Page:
Local materials, recycled goods and repurposed items make unique fair trade goods for the marketplace. No rain forests decimated to plant palm trees, no chemical plants to pollute water supplies, no mining roads through fragile ecosystems--and the money earned remains in the community.
Did you know that worldwide 70 percent of the 1.3 billion people surviving on less than a $1 a day are women? Research has shown that when women earn money, they are more likely to reinvest in themselves and the health, education and nutrition of their children. These results in improved communities, enhanced by better schools, fortified by healthier food and uplifted by improved health care for families.
There are many different fair trade products. Coffee and chocolate were some of the first fair trade goods you may remember in the marketplace. Now, there are handicrafts, clothing, jewelry, purses, religious items, toys, garden accessories and household items, just to name a few, In fact, The Hunger Site has pages of fair trade goods.
Global Girlfriend(tm) is a fair-trade boutique that offers women-made, fair-trade products. In addition to providing a marketplace for fair trade goods, a portion of each purchase funds a seed money micro-grant and micro-credit program. These funds launch small businesses that benefit the women, their family and their communities.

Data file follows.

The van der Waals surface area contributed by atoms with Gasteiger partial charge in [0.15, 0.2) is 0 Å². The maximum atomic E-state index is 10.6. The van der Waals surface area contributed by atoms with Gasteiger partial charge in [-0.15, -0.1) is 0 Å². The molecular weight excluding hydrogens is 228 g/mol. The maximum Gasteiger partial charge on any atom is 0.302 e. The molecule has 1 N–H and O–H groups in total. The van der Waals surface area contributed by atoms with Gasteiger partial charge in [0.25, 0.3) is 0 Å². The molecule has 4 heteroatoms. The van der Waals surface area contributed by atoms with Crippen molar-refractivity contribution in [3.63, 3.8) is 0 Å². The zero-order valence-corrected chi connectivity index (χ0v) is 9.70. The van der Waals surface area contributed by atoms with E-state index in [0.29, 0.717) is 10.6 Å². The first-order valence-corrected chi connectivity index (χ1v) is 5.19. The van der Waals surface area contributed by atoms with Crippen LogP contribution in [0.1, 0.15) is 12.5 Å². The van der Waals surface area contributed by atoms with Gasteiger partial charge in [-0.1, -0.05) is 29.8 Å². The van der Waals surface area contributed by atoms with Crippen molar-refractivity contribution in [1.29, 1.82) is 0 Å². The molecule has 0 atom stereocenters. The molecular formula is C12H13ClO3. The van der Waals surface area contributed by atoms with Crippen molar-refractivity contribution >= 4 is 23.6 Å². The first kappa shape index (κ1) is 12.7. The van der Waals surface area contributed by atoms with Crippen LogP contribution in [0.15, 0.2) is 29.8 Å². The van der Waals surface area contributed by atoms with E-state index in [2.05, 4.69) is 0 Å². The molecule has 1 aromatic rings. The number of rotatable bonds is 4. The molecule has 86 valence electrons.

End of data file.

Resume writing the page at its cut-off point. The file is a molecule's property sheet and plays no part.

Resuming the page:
A new player in the fair trade goods marketplace is Ethical Ocean. This organization hopes to increase the awareness and consumption of ethical products and services in North America.
Ethical Ocean fills a niche that was empty for too long. When we think of the "poor," we often think of Haiti, Africa or other developing countries.
In the United States, more than one in eight people, one in five children, live below the poverty line, Nearly one in four children is at risk of hunger. Among African-Americans and Latinos, one in three children is at risk of hunger (Income, Earnings and Poverty data from the 2008 American Community Survey, U.S. Census Bureau, 2009).
In Canada, one in nine children, more than a million, live below the poverty line (2008 Report Card on Child and Family Poverty in Canada). There are several groups excluded from the overall affluence of residents of Canada: native people, recent immigrants, women and the disabled. Women head over 85 percent of single-parent households and these households have a higher level of poverty than traditional two-parent households (Encyclopedia of the Nations » Americas » Canada - Poverty and wealth).
Empower the poor, the women and the children--buy fair trade goods and support the shops that bring these ethical products to you.